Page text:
Saturday, 14 May 2016

Loupian - sooner than expected.

There are places that are ignored by most tourists simply because they are lovely but a bit out of the way, and other places that remain unvisited because they are a god forsaken hole. For example, on our way south we stayed at an aire at Lac St Pointe, on the edge of the Jura. It was lovely, but little known. So, we had hopes that the coast to the west of Marseille sheltering beneath the Chaine d' Estaque may be similarly unfrequented but lovely. My expectations were tempered by a sense that anywhere so close to Marseille was unlikely to be utterly gorgeous, and I muttered darkly that it might be like visiting French version of New Brighton.

The Chaine l' Estaque is an area of arid white limestone - it gives the landscape an almost chalk-like appearance

Why do wild flowers proliferate in arid conditions?


In fact this proved unfounded, and we discovered that the area was actually more like Presatyn, in so much as it consisted of a chain of sprawling campsites full of empty static caravans overlooked by gaunt rocky hills. We stopped for lunch, drove around the edge of huge empty seaside car parks all with height restrictions and decided - this is a god forsaken dump, let's drive on to Loupian where we know there is a pleasant municipal near a cycle track. 

OK, we are down here, but the road to Arles is up there... now what?
So that's what we did, taking in an an impromptu tour of the Petrochemical plants of the Etang de Berre, indulging in a brief scrap with the bus-trams of Nimes while meeting the needs of the many local car drivers whose lives are so tedious that they spice up their paltry existences by playing chicken with any larger vehicle bearing down upon them. What we planned as a short hop turned into an all day drive and we found ourselves on the motorway through Languedoc with signs to Toulouse and Barcelona, while in our heads we were still coming to terms with recently leaving Italy.

We have made the right decision. The municipal at Loupian is a pleasant wooded site with good facilities and nice big pitches, what is even better is that off-season the ACSI discount rate is just 13 euros per night. The site is next to a bike track that leads to the pretty old port of Meze, across the Etang de Thau from Sete. The village of Loupian itself is an ancient place with a Languedoc fortified Romaneque church on the outskirts. So it is a good place to rest for a few days before the long drive home.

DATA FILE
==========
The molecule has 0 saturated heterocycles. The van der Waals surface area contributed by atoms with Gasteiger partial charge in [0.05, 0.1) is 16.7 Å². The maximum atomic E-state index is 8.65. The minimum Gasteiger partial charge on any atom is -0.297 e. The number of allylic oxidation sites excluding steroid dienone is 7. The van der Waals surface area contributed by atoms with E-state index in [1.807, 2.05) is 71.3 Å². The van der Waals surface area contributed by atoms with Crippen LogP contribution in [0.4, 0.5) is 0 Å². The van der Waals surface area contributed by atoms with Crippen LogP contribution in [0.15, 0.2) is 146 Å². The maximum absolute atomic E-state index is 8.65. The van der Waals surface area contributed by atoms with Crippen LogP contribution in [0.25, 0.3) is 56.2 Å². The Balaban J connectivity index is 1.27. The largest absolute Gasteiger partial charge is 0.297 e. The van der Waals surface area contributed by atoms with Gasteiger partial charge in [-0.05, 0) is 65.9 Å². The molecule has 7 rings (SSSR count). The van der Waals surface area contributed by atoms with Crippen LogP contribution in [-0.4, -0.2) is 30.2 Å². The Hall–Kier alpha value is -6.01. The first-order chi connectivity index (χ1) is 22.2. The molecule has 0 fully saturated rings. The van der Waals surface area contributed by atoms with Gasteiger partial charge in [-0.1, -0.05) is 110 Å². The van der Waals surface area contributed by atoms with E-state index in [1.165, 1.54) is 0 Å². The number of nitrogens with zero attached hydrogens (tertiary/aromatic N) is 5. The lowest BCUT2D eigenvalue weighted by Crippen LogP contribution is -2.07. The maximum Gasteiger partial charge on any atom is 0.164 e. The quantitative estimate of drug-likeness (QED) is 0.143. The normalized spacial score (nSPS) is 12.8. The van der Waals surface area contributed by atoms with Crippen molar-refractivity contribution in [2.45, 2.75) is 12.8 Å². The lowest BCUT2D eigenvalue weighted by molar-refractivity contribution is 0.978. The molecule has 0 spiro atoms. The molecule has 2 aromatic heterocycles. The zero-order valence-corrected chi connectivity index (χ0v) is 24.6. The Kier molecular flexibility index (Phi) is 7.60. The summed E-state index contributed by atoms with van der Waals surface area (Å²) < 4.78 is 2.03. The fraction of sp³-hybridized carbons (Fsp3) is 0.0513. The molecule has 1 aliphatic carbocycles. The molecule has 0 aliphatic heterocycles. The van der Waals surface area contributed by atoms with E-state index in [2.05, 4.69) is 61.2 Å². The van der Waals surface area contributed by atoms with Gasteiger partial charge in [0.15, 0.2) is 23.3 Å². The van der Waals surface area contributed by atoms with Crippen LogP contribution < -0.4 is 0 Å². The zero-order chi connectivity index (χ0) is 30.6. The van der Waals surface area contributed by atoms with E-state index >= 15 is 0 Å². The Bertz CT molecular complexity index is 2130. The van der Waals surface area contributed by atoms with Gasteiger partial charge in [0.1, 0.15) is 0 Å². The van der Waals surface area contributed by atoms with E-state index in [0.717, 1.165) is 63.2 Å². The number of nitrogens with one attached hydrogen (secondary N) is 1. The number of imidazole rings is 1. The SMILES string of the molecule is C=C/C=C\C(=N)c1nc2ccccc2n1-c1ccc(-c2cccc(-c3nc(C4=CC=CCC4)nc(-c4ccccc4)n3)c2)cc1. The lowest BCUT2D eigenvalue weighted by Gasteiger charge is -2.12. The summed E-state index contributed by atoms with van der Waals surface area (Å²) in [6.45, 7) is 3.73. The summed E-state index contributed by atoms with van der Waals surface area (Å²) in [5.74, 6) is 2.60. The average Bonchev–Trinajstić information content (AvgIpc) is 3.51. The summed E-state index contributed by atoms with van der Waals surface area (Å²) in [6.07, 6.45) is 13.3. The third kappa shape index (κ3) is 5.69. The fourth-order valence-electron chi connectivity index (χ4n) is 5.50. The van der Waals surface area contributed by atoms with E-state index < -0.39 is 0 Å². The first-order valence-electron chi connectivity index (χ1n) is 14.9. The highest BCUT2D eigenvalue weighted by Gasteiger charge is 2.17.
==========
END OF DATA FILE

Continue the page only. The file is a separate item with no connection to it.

Municipal campsites... Vive la Republique!
nice big pitches

Makling friends with the neighbours - the Spaniel's father was an English champion apparently - 

great local bike tracks

Meze and the Etang de Thau

Yes, Pete - it's a quiche.....

view from wall - I am going to miss this...
The weather is sunshine and showers with a blustery breeze - good for doing stuff  rather than sitting about in the sun. As I was washing up yesterday evening I chatted to an English couple who had just arrived. It had tipped down  most of their way here and night-time temperatures in the Auvergne had been only a few degrees above zero. Next week further north looks better, so it made sense to stick around the Mediterranean for few more days then head home with shorter stops. 

Come rain or shine we do need to head off on Monday. I have mixed feelings about going home. There comes a point where travelling becomes your normal life, you have an expectation that each day will bring something new, variety becomes habitual. I am feeling a little weary though, and maybe you do need to be grounded from time to time, simply to assimilate the experiences. There's a great line in Joni Mitchell's song 'Hejira' about becoming 'porous with travel fever'. I think the phrase captures succinctly the effect that constant travel has psychologically; the sheer intensity of constantly changing location can  atomise your sense of self, and you lapse into a more ephemeral way of being. Keeping the blog should help, but in a sense, because it is written 'in the moment' so tends to be observational rather than reflective; it is a record of an ephemeral life, rather than a rationalisation of a journey. So right now I am conflicted, part of me knows I need to stop, part of me does not want to. However, the ferry is booked for the 25th, the van needs its MOT - the practiclities of life impose there own inexorable logic - homewards we go.

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